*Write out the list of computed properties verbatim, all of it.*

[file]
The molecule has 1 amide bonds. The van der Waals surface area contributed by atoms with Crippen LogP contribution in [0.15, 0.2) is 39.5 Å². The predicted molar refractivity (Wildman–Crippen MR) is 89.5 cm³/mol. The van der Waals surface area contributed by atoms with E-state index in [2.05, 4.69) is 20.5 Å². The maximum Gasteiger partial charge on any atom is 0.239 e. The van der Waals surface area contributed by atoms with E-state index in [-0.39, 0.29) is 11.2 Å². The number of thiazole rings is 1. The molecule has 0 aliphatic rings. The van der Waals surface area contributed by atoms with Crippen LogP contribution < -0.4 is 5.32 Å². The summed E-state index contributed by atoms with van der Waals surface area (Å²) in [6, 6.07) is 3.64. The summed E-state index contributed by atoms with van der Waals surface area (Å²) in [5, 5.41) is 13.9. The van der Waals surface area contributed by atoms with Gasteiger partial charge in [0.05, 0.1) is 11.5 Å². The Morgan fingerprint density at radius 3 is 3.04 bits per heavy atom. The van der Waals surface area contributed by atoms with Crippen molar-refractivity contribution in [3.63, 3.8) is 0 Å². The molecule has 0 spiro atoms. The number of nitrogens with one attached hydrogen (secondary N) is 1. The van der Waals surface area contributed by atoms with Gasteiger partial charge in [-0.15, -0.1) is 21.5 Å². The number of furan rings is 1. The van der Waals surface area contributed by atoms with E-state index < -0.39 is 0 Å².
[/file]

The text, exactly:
The molecule has 1 amide bonds. The van der Waals surface area contributed by atoms with Crippen LogP contribution in [0.15, 0.2) is 39.5 Å². The predicted molar refractivity (Wildman–Crippen MR) is 89.5 cm³/mol. The van der Waals surface area contributed by atoms with E-state index in [2.05, 4.69) is 20.5 Å². The maximum Gasteiger partial charge on any atom is 0.239 e. The van der Waals surface area contributed by atoms with E-state index in [-0.39, 0.29) is 11.2 Å². The number of thiazole rings is 1. The molecule has 0 aliphatic rings. The van der Waals surface area contributed by atoms with Crippen LogP contribution < -0.4 is 5.32 Å². The summed E-state index contributed by atoms with van der Waals surface area (Å²) in [6, 6.07) is 3.64. The summed E-state index contributed by atoms with van der Waals surface area (Å²) in [5, 5.41) is 13.9. The van der Waals surface area contributed by atoms with Gasteiger partial charge in [0.05, 0.1) is 11.5 Å². The Morgan fingerprint density at radius 3 is 3.04 bits per heavy atom. The van der Waals surface area contributed by atoms with Crippen molar-refractivity contribution in [3.63, 3.8) is 0 Å². The molecule has 0 spiro atoms. The number of nitrogens with one attached hydrogen (secondary N) is 1. The van der Waals surface area contributed by atoms with Gasteiger partial charge in [-0.15, -0.1) is 21.5 Å². The number of furan rings is 1. The van der Waals surface area contributed by atoms with E-state index < -0.39 is 0 Å².